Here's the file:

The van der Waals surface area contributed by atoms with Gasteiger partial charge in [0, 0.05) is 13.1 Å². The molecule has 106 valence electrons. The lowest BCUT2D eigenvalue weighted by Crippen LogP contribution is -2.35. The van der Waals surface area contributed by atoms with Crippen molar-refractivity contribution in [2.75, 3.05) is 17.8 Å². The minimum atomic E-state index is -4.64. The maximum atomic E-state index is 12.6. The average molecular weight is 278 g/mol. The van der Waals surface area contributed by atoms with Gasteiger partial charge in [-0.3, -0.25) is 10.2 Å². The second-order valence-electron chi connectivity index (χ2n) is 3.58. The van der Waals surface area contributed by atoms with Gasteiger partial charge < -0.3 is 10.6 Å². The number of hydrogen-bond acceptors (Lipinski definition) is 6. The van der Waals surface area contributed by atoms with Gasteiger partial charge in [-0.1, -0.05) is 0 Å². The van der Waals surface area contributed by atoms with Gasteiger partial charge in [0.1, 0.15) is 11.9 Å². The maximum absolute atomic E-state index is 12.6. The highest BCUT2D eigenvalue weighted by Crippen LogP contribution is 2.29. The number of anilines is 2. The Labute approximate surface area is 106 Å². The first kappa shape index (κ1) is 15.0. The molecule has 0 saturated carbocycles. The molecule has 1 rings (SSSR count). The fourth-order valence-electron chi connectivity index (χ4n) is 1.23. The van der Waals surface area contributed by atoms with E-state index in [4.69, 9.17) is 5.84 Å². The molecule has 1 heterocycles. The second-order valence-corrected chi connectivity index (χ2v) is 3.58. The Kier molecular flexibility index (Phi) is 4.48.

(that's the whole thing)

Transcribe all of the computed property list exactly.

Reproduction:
The van der Waals surface area contributed by atoms with Gasteiger partial charge in [0, 0.05) is 13.1 Å². The molecule has 106 valence electrons. The lowest BCUT2D eigenvalue weighted by Crippen LogP contribution is -2.35. The van der Waals surface area contributed by atoms with Crippen molar-refractivity contribution in [2.75, 3.05) is 17.8 Å². The minimum atomic E-state index is -4.64. The maximum atomic E-state index is 12.6. The average molecular weight is 278 g/mol. The van der Waals surface area contributed by atoms with Gasteiger partial charge in [-0.3, -0.25) is 10.2 Å². The second-order valence-electron chi connectivity index (χ2n) is 3.58. The van der Waals surface area contributed by atoms with Gasteiger partial charge < -0.3 is 10.6 Å². The number of hydrogen-bond acceptors (Lipinski definition) is 6. The van der Waals surface area contributed by atoms with Gasteiger partial charge in [-0.1, -0.05) is 0 Å². The van der Waals surface area contributed by atoms with Gasteiger partial charge in [0.1, 0.15) is 11.9 Å². The maximum absolute atomic E-state index is 12.6. The highest BCUT2D eigenvalue weighted by Crippen LogP contribution is 2.29. The number of anilines is 2. The Labute approximate surface area is 106 Å². The first kappa shape index (κ1) is 15.0. The molecule has 0 saturated carbocycles. The molecule has 1 rings (SSSR count). The fourth-order valence-electron chi connectivity index (χ4n) is 1.23. The van der Waals surface area contributed by atoms with E-state index in [4.69, 9.17) is 5.84 Å². The molecule has 1 heterocycles. The second-order valence-corrected chi connectivity index (χ2v) is 3.58. The Kier molecular flexibility index (Phi) is 4.48.